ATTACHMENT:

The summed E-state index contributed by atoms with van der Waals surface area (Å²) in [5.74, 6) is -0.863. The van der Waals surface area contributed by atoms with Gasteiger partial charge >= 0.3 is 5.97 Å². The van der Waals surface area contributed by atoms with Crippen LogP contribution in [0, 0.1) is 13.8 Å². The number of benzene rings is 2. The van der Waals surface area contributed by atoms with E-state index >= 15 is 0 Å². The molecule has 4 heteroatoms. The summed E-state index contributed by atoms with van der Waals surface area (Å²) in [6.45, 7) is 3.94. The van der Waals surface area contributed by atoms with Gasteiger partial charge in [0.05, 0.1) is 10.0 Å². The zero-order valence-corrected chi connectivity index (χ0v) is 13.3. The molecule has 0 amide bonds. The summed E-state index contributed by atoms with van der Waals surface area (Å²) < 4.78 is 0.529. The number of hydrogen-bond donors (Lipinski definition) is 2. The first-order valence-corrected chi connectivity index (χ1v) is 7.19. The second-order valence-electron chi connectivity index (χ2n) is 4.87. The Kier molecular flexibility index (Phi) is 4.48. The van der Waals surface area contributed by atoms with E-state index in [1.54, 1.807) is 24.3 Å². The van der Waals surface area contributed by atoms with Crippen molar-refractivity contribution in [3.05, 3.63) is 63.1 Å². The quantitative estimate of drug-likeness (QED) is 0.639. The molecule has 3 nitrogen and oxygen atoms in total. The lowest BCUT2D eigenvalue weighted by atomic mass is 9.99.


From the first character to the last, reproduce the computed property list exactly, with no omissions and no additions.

The summed E-state index contributed by atoms with van der Waals surface area (Å²) in [5.74, 6) is -0.863. The van der Waals surface area contributed by atoms with Gasteiger partial charge >= 0.3 is 5.97 Å². The van der Waals surface area contributed by atoms with Crippen LogP contribution in [0, 0.1) is 13.8 Å². The number of benzene rings is 2. The van der Waals surface area contributed by atoms with E-state index >= 15 is 0 Å². The molecule has 4 heteroatoms. The summed E-state index contributed by atoms with van der Waals surface area (Å²) in [6.45, 7) is 3.94. The van der Waals surface area contributed by atoms with Gasteiger partial charge in [0.05, 0.1) is 10.0 Å². The zero-order valence-corrected chi connectivity index (χ0v) is 13.3. The molecule has 0 amide bonds. The summed E-state index contributed by atoms with van der Waals surface area (Å²) < 4.78 is 0.529. The number of hydrogen-bond donors (Lipinski definition) is 2. The first-order valence-corrected chi connectivity index (χ1v) is 7.19. The second-order valence-electron chi connectivity index (χ2n) is 4.87. The Kier molecular flexibility index (Phi) is 4.48. The van der Waals surface area contributed by atoms with E-state index in [1.54, 1.807) is 24.3 Å². The van der Waals surface area contributed by atoms with Crippen molar-refractivity contribution in [3.05, 3.63) is 63.1 Å². The quantitative estimate of drug-likeness (QED) is 0.639. The molecule has 3 nitrogen and oxygen atoms in total. The lowest BCUT2D eigenvalue weighted by atomic mass is 9.99.